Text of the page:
Why The South Fought The Civil War And Why The North Won by Edward H. Bonekemper III
Hello again to you all! Now that we are slowly recovering from our over indulgences during Christmas and the holiday period it is time for me to review one final audiobook before the end of the year. Originally I was planning on reviewing something somewhat more cheerful but I found myself drawn to the topic and gave this book a chance. I’m glad I did!
For those of you unaware, the idea of the ‘Lost Cause’ is the concept that no matter what the South did during The American Civil War they were guaranteed to lose and their rebellion was in fact doomed from the beginning. Tied into this is the idea that The American Civil War was fought over states rights and that southern slavery had very little to do with the causes of the war. The other main conjecture of the ‘Lost Cause’ idea is that General Robert E. Lee was some form of military genius and he only lost the Battle of Gettysburg due to the incompetency of others (namely James Longstreet) and the butchery of Ulysses S. Grant.
As you can guess by the title of the audiobook this book is written by Mr Bonekemper – a noted American historian – to counteract the myth making of southern revisionists. The book is a very interesting read for those curious about the American Civil War as it dissects the multiple elements that create the myth using original sources from the period. Another good thing about this book is the language is quite simple and easy to understand with very minimal jargon unlike some history books I’ve listened to over the years. I assume this is because the book was written with intent to counter the arguments made by others and convey its message so therefore had to be understandable by the general public. In my personal opinion he makes his arguments quite convincingly while still making the book enjoyable. Notably the author also specifically name drops a few examples of those individuals who – even if they don’t explicitly support the ‘Lost Cause’ – indirectly continue its themes or messages – such as respected figures like Mary Beard and John Keegan. I definitely recommend this book even if you aren’t particularly enamoured with history. You never know what part of history from all over the world could spark your interest. Be it the local history of Orkney during the world wars or specifically the Italian Chapel or more globally such as the Franco-Prussian War of 1870 or as in this case The American Civil War.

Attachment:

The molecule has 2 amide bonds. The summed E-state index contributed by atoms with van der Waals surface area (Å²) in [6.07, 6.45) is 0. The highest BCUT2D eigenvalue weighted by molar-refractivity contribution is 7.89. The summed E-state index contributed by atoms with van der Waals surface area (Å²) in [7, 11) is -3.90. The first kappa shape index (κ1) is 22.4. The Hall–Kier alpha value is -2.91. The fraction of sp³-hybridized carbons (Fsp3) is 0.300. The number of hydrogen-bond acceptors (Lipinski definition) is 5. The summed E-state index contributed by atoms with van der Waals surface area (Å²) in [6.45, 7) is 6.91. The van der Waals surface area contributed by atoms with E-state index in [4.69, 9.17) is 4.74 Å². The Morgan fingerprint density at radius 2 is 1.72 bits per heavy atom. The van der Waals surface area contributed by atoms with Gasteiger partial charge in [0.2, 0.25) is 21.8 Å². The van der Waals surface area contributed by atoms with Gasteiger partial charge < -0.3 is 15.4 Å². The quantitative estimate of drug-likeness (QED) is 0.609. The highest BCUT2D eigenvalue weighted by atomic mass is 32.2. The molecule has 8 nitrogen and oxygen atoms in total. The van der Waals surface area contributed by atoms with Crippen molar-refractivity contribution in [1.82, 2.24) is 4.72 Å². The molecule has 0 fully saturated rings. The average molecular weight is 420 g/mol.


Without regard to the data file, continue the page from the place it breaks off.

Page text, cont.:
Now for the part I’m not looking forward to. You may have noticed that up to this point I have made very minimal references to the audiobook version of this book? That is for a very good reason. Despite the book itself being rather engrossing and interesting in my personal opinion, the audiobook release is very much a disappointment. The book is narrated by C.J.McAllister who unfortunately takes a well done book on an interesting subject and makes it dull as dishwater! His voice is some form of American (I can’t tell the specific regional accent) and he does quite a decent job when reading the sections Mr Bonekemper quotes from period sources. However the rest of the time it sounds like listening to a robot with an American accent. I finished the audiobook because it is (relatively) short and I personally found the subject and actual book to be quite interesting. I’m not sure however that others would say the same if their only exposure was through the audio version.
Another important criticism – specifically of the audiobook – is that on at least two or three different occasions the narrator can be heard pausing and taking a breath before repeating the last few words of his previous sentence and continuing on. It is very rare in a professionally produced, edited and released audiobook for things like this to slip through the cracks and be left on the final release version to be heard by listeners. This disappoints me greatly on a personal level as I really enjoyed the book otherwise but my recommendation to my readers is to buy and read either a physical version of the book, a digital ebook version or – if one exists – an audio version with a different narrator depending on your preferences.
In conclusion the book itself is a very worthwhile read for those of you who are so inclined (even if it’s not the most seasonally appropriate listening or reading.) However despite highly recommending the book I do think it’s more enjoyable in physical or digital format.
I hope my readers have a Happy Hogmanay and hopefully I can ring in the new year with a first review that’s somewhat more light listening. Who knows…I might be joining a friend soon.
Sayonara! And Auld Lang Syne!